In early 2004, Hermiston Police Department , OR had 13 inactive Neighborhood Watch Groups (NWG). At the end of 2004 the number of groups grew to 17 (13 reactivated) then grew to 42 in 2005, then by the end of 2006 the city had 50 and by the end of 2007 there were 52 active NWG's within the community.
The Hermiston Police Department (HPD) consists of 23 sworn officers and has been working to implement technology to better serve its citizens. In 2007, HPD worked with representatives from numerous agencies on 111 projects in the community. The department gave 67 presentations ranging from drug awareness, gangs, bicycle safety, gun safety, CPTED, identity theft and much more. The departments crime prevention unite also facilitated monthly meetings where members from each Neighborhood Watch Group and the general public were able to meet with City and Department leaders to address community concerns.
The changed vision of the HPD over the past seven years, which aligns with the City, has worked to promote lines of communication between the department and the public. Open lines of communication have allowed the department to expand its Neighborhood Watch Program and directly lead to the reduction of crime rates in the community.
Excellence by a Neighborhood Watch Group:
Toledo Neighborhood Block Watch, OH
Left to Right: Jim Bruch, BJA; Micheal Dearth, Chairman of Toledo Neighborhood Watch; Sheriff James A. Telb, Ph.D, Lucas County, OH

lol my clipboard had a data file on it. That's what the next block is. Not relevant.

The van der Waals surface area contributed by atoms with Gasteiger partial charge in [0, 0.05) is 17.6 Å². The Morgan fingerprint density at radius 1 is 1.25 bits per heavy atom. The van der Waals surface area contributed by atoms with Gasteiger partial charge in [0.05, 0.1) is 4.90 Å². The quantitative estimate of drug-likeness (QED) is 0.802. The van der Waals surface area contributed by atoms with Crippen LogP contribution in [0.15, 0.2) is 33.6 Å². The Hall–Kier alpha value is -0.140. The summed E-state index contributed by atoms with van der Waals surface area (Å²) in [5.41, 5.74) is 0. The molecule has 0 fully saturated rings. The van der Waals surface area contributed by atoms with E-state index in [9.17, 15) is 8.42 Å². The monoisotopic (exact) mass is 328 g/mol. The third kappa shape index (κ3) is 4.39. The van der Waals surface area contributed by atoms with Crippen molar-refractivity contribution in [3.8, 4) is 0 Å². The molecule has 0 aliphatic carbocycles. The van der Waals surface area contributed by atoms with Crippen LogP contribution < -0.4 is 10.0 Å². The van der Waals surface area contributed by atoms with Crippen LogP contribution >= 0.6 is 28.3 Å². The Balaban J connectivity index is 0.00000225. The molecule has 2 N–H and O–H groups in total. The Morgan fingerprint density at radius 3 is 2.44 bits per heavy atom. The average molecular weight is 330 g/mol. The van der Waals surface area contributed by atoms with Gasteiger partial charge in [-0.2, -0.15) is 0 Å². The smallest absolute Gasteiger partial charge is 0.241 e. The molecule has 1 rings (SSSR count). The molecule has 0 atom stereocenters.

Started in the early 1980's, the Toledo Neighborhood Block Watch, OH went onto bring community policing to the City in the mid-1990's. The mission of the group is to form a partnership with community volunteers to create safer and more wholesome neighborhoods. According to Sheriff Teib, “Boots on the Street” and strong-built partnerships are the cornerstones of what has allowed the Toledo Neighborhood Block Watch Program to be so successful for the last 25 years.
The Toledo Neighborhood Block Watch works to accomplish many of its goals through handwork and determination. The group helped the city grow from 47 watch groups in 2003 to 170 in March of 2008. They have built other groups throw there continuous activities such as monthly leaser and area group meetings, model block programs, neighborhood clean-ups and beautification projects, educational trainings, youth outreach for clean-ups and social events, and many other programs. Other outreach opportunities the group has undertaken have included working with the Toledo Fire/Rescue to give away smoke detectors and raised funds to contribute to the Police Safety Vest Fund. One goal of the group has been the pursuit to improve the quality of life for all in the city beyond reducing crime to include health issues, infrastructure issues, and issues of nuisance/vacant properties, which has been accomplished through they outreach efforts.